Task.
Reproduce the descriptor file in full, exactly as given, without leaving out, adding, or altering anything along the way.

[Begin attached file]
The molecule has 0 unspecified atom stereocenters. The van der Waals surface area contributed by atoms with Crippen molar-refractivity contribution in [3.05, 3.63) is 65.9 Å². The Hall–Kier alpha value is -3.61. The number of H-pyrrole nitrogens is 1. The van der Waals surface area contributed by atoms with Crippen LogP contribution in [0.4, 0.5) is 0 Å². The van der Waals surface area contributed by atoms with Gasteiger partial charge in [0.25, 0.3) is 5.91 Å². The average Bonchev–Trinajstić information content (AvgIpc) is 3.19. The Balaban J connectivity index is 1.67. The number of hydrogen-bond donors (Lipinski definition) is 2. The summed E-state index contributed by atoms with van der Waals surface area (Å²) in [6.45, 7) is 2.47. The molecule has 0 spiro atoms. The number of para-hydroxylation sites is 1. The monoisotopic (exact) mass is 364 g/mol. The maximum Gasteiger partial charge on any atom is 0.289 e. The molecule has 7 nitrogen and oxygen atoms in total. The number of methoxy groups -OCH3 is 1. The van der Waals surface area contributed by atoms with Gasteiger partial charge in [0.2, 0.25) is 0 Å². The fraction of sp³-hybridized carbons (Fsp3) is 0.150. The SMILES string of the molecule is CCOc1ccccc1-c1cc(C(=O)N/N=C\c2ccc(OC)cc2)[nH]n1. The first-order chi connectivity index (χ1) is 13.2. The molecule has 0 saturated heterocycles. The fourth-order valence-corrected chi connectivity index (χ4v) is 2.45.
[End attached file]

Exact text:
The molecule has 0 unspecified atom stereocenters. The van der Waals surface area contributed by atoms with Crippen molar-refractivity contribution in [3.05, 3.63) is 65.9 Å². The Hall–Kier alpha value is -3.61. The number of H-pyrrole nitrogens is 1. The van der Waals surface area contributed by atoms with Crippen LogP contribution in [0.4, 0.5) is 0 Å². The van der Waals surface area contributed by atoms with Gasteiger partial charge in [0.25, 0.3) is 5.91 Å². The average Bonchev–Trinajstić information content (AvgIpc) is 3.19. The Balaban J connectivity index is 1.67. The number of hydrogen-bond donors (Lipinski definition) is 2. The summed E-state index contributed by atoms with van der Waals surface area (Å²) in [6.45, 7) is 2.47. The molecule has 0 spiro atoms. The number of para-hydroxylation sites is 1. The monoisotopic (exact) mass is 364 g/mol. The maximum Gasteiger partial charge on any atom is 0.289 e. The molecule has 7 nitrogen and oxygen atoms in total. The number of methoxy groups -OCH3 is 1. The van der Waals surface area contributed by atoms with Gasteiger partial charge in [0.2, 0.25) is 0 Å². The fraction of sp³-hybridized carbons (Fsp3) is 0.150. The SMILES string of the molecule is CCOc1ccccc1-c1cc(C(=O)N/N=C\c2ccc(OC)cc2)[nH]n1. The first-order chi connectivity index (χ1) is 13.2. The molecule has 0 saturated heterocycles. The fourth-order valence-corrected chi connectivity index (χ4v) is 2.45.